9 Grammatical Pitfalls


[wey-jer] /ˈweɪ dʒər/
something risked or staked on an uncertain event; bet:
to place a wager on a soccer match.
the act of betting.
the subject or terms of a bet.
Early English Law. a pledge to make good one's cause by the supporting oaths of others or by battle.
verb (used with object)
to risk (something) on the outcome of a contest or any uncertain event or matter; bet.
History/Historical. to pledge oneself to (battle) for the decision of a cause.
verb (used without object)
to make or offer a wager; bet.
Origin of wager
1275-1325; Middle English wajour, wager solemn pledge < Anglo-French wageure, equivalent to wage(r) to pledge (see wage) + -ure -ure
Related forms
wagerer, noun
rewager, verb, noun
superwager, noun
unwagered, adjective
1. stake, hazard, risk. 5. stake, venture. Unabridged
Based on the Random House Dictionary, © Random House, Inc. 2015.
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Examples from the web for wager
  • Bookie makes his money either way and it is the betters who take the bath in the end if they continue to wager.
  • Users are not required to wager any money when they sign up, but the serious ones do.
  • Many in the industry wager the firm will not be able to raise another fund.
  • As the seconds tick by, a counter at the top of the screen shows a steadily increasing wager.
  • For much of the past decade, barring the odd tiff, the wager worked.
  • It's the possibility that keeps me going, not the guarantee, a sort of wager on my part.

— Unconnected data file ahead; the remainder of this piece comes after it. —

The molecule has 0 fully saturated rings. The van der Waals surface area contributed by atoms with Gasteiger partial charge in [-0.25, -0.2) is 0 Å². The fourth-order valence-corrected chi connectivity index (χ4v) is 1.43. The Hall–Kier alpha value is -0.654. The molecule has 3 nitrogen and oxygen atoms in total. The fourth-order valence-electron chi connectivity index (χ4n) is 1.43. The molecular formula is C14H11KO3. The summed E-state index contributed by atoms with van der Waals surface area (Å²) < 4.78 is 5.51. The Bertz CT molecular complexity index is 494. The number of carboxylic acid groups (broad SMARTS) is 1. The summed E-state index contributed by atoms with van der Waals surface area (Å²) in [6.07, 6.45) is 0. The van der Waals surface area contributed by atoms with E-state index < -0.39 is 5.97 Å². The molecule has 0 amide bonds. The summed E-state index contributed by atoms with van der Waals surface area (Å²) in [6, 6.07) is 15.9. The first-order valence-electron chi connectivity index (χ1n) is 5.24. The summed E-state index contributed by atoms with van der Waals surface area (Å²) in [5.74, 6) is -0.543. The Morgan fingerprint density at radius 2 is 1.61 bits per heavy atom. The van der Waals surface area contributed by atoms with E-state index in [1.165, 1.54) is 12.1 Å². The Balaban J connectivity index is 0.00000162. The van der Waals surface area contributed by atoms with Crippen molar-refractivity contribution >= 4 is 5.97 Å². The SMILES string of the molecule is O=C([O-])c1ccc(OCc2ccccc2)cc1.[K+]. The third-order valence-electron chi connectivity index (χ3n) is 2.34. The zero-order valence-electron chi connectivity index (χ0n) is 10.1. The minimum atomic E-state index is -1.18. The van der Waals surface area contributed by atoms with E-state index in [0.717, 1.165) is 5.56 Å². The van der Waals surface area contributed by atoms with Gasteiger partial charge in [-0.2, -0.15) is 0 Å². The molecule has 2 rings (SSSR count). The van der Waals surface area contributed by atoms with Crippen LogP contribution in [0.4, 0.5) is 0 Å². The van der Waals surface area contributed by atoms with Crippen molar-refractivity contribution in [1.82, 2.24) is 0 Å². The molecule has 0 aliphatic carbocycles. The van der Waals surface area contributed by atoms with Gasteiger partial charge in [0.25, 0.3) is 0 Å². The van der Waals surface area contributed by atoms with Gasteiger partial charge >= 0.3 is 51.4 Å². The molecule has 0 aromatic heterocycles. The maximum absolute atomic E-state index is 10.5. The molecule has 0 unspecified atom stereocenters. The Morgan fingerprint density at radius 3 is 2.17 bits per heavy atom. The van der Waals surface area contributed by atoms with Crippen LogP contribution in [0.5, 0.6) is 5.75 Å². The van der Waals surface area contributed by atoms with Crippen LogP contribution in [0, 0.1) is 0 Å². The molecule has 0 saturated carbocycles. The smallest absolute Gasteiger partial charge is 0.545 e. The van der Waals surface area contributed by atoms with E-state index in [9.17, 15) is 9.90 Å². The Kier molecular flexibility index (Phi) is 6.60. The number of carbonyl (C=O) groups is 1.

• Those are bingo-night stakes, but more in the spirit of such bets than the mayors' wager, which involves trading service projects.
  • Most important of all, however, is the wager with the reader introduced in the first line.
  • There's a quality of the writing that makes an all-or-nothing wager.
  • With regard to your claim that higher wager earners use more public resources.
British Dictionary definitions for wager


an agreement or pledge to pay an amount of money as a result of the outcome of an unsettled matter
an amount staked on the outcome of such a matter or event
wager of battle, (in medieval Britain) a pledge to do battle for a cause, esp to decide guilt or innocence by single combat
(English legal history) wager of law, a form of trial in which the accused offered to make oath of his innocence, supported by the oaths of 11 of his neighbours declaring their belief in his statements
(when transitive, may take a clause as object) to risk or bet (something) on the outcome of an unsettled matter
(transitive) (history) to pledge oneself to (battle)
Derived Forms
wagerer, noun
Word Origin
C14: from Anglo-French wageure a pledge, from Old Northern French wagier to pledge; see wage
Collins English Dictionary - Complete & Unabridged 2012 Digital Edition
© William Collins Sons & Co. Ltd. 1979, 1986 © HarperCollins
Publishers 1998, 2000, 2003, 2005, 2006, 2007, 2009, 2012
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Word Origin and History for wager

c.1300, from Anglo-French wageure, from Old North French wagier "to pledge" (see wage (n.)).


c.1600, from wager (n.). Related: Wagered; wagering.

Online Etymology Dictionary, © 2010 Douglas Harper
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